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Under-Enrolled Schools In Austin ISD Don't Face Consolidation – Yet

Jorge Sanhueza-Lyon
Norman Elementary is one of six schools facing possible closure if enrollment doesn't increase at the Central Austin school.

After voters approved a $1 billion bond to renovate Austin Independent School District facilities last month, the district is now deciding what to do with its under-enrolled campuses.

AISD says part of that calculus includes decisions of whether to "consolidate" or "unify" certain schools – a distinction that has confused both teachers and parents.

Last week, the district publishedtimelines for school construction projects that suggested six schools in East Austin could possibly be “unified.”

Unification is not the same as consolidation – which combines two schools into one campus, with one absorbing the other, ideally – but it could lead there.

Right now, there are six under-enrolled schools in question: Norman, Sims, Metz, Sanchez, Zavala and Brooke elementary schools.

Under-enrolled schools present a challenge to a district that expects to send more than $400 million of its revenue back to the state this fiscal year. So paying for staff and utilities in a building that is only half-full of students is a problem that AISD wants to address.

Edmund Oropez, AISD’s chief officer for teaching and learning, says the district is approaching this problem in two ways.

"It's a two-step process,” he said. “One, we're going to focus on how [to] increase enrollment at those campuses that are under-enrolled. The second thing is continue the conversations as we move forward on what ... those [future] campuses look like."

Increasing enrollment is a challenge for schools in East Austin. As the city continues to see a shift in population and rising home costs, many families with school-aged kids are leaving these neighborhoods.

While these schools are trying to increase enrollment, the district is moving forward with district-wide renovations made possible by the $1 billion bond voters passed last month.

One of the projects outlined in that proposal envisions a $25 million renovation at either Norman or Sims elementary. To stay on track with the construction timeline, the district must decide which will get the renovation before February.

For the next two years, while one of the schools is renovated, students at both Norman and Sims will learn together in the building that’s not undergoing renovation. That’s the “unification” laid out in the district documents.  

If enrollment at both schools increases during these two years, they’ll remain separate schools. If not, a planning committee – comprised of school, district and community members – will decide whether to close one and move all the students into the brand new building.

This is the same situation for Metz, Zavala and Sanchez. The schools will unify while a renovated elementary school is built, but could later consolidate.

"If the population cannot support multiple schools, we have to have those difficult conversations,” said Oropez. “Now, we're trying to – if that does happen – have a modern state-of-the-art facility that can serve multiple schools."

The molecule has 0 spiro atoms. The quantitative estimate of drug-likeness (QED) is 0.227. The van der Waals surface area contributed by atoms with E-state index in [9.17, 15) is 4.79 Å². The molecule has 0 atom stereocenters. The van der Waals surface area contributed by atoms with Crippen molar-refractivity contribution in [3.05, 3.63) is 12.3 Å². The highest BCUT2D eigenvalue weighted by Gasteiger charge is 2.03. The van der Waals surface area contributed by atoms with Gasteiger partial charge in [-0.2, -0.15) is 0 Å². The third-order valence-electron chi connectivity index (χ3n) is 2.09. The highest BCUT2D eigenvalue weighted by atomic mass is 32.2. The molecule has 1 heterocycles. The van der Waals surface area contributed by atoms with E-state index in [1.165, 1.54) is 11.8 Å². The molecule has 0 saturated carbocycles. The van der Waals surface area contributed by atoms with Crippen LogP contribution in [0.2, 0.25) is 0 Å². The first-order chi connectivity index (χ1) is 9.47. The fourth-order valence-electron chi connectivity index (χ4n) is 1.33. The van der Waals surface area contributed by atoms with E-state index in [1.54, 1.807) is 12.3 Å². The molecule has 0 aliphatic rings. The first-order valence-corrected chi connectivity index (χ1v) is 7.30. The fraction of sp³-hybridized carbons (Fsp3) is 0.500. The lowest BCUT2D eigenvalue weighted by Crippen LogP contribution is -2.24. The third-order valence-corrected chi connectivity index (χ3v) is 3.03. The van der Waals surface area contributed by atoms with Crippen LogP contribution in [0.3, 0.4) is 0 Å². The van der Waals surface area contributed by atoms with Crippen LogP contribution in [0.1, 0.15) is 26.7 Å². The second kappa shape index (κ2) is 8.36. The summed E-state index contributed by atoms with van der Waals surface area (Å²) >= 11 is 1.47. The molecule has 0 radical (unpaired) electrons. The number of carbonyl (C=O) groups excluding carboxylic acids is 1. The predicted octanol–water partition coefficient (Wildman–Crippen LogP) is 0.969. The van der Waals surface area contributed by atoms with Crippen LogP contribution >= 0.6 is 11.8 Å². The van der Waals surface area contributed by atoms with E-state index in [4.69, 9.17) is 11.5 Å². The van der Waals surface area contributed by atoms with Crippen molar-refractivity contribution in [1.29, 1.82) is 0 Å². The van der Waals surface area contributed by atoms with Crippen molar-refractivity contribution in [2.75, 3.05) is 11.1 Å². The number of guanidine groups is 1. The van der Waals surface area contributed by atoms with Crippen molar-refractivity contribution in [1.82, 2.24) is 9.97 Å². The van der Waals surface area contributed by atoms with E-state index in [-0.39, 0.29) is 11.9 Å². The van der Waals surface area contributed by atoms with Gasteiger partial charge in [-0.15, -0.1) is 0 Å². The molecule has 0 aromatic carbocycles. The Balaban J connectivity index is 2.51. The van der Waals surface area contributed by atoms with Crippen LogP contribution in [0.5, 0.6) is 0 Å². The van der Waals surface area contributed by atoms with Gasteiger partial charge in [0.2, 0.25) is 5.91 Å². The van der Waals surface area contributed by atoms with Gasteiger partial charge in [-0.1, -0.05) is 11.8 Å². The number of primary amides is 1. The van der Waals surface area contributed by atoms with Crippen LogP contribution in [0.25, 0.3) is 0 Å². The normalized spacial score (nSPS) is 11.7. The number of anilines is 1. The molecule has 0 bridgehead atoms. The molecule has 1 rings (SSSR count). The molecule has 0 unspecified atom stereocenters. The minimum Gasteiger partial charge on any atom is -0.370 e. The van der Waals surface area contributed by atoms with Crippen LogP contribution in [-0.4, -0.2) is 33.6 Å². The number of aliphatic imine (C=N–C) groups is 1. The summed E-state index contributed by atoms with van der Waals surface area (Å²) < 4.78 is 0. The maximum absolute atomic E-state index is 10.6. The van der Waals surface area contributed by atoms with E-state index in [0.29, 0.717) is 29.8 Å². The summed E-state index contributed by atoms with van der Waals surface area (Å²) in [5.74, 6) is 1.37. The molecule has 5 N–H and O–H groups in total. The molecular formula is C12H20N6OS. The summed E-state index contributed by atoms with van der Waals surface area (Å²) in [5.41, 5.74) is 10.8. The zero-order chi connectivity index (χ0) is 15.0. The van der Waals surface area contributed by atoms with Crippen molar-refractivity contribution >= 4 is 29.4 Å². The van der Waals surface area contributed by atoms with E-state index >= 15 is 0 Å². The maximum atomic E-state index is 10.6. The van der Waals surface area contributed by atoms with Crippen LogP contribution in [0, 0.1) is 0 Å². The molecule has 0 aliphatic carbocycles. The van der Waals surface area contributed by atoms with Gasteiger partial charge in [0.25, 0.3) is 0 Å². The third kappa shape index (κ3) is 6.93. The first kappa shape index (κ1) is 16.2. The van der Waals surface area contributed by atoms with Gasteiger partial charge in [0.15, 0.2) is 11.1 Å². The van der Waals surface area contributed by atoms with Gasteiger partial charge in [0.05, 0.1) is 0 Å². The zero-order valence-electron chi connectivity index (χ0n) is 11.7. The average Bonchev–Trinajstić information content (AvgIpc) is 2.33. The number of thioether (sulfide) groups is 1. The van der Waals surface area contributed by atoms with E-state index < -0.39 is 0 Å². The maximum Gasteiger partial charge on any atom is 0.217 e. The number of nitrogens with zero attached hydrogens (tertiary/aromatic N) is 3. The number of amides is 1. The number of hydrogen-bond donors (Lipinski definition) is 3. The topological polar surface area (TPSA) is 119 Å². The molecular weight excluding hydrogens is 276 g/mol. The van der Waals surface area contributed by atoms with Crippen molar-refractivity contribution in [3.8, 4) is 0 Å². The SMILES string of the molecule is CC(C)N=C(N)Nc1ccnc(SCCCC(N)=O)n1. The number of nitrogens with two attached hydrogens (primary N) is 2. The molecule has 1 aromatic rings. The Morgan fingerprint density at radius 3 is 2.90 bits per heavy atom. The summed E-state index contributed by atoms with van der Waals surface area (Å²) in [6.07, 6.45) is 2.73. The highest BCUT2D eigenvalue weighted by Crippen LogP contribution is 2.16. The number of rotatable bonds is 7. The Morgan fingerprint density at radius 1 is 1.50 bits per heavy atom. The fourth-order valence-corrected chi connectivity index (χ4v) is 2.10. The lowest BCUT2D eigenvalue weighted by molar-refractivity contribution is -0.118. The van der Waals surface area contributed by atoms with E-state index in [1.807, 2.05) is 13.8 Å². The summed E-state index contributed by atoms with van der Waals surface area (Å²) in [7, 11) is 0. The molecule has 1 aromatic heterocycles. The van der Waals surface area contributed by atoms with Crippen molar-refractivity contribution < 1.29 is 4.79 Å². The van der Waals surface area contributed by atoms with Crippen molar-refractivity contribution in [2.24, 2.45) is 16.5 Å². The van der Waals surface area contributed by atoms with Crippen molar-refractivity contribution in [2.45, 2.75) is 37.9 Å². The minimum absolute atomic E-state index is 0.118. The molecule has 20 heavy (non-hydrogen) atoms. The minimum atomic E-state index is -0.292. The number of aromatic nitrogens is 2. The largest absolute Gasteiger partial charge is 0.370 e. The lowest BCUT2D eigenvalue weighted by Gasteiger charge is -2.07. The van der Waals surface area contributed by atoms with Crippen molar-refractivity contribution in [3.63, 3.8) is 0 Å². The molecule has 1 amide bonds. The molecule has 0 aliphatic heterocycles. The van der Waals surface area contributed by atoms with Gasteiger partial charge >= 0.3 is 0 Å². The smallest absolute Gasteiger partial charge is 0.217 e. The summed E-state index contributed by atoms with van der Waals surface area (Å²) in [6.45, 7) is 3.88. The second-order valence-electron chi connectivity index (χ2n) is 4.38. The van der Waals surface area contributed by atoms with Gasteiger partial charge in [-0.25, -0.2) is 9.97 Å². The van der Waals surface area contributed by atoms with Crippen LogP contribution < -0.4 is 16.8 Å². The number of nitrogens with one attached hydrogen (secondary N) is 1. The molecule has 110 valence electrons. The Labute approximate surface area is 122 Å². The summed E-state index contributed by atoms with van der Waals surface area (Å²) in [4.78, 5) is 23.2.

These projects were called the “Eastside Vertical Team Elementary Modernization Project” and the “LBJ Vertical Team Elementary Modernization Project” in the district’s documents prior to the bond election.

But, documents published after the bond election – which outline when various construction projects will begin – call them a "unification project.”

Brooke Elementary is in a different situation. Its enrollment is below 75 percent of what the building can hold, which is the lowest enrollment rate the district allows before intervening. Currently, the district has Brooke on a plan to increase enrollment to avoid consolidation or closure. 

AISD hasn’t nailed down a specific date for the enrollment increase, but expects to do so soon. 

But, at a meeting between parents, teachers and district officials at Brooke Elementary on Wednesday, many were under the impression the school could close mid-year this school year or next school year. 

"There's been some conflicting stories, and I'm just going to own it and say that some of it is because we put the cart before the horse," said Sandra Creswell, AISD’s associate superintendent for elementary schools. "We wanted to look at all possibilities, but unfortunately the one that got the most attention was closing Brooke." 

In a statement released Thursday, Superintendent Paul Cruz also took ownership over this miscommunication to AISD families.

"I realize the excitement and eagerness to get to work, coupled with aggressive project timelines, have created misunderstandings about the future of some of our schools and the process for parent and community engagement," Cruz wrote. "I accept responsibility, and I apologize for the confusion."

So, while closure is a possibility, it’s not a done deal, and district officials told community members that they want their input on ways to improve enrollment for the school to avoid closure. 

Annette Vidaurri, who has two sons attending Brooke, used to live in the attendance area, but moved out after housing prices in the neighborhood became unaffordable. Still, she transferred her kids back to Brooke because of the opportunities she says it offers – programs like coding, robotics, karate and math pentathlon. 

She suggested the district create a marketing plan for the school, showcasing some of those unique opportunities offered there. 

This post has been updated with a statement from Superintendent Paul Cruz.

Claire McInerny is a former education reporter for KUT.
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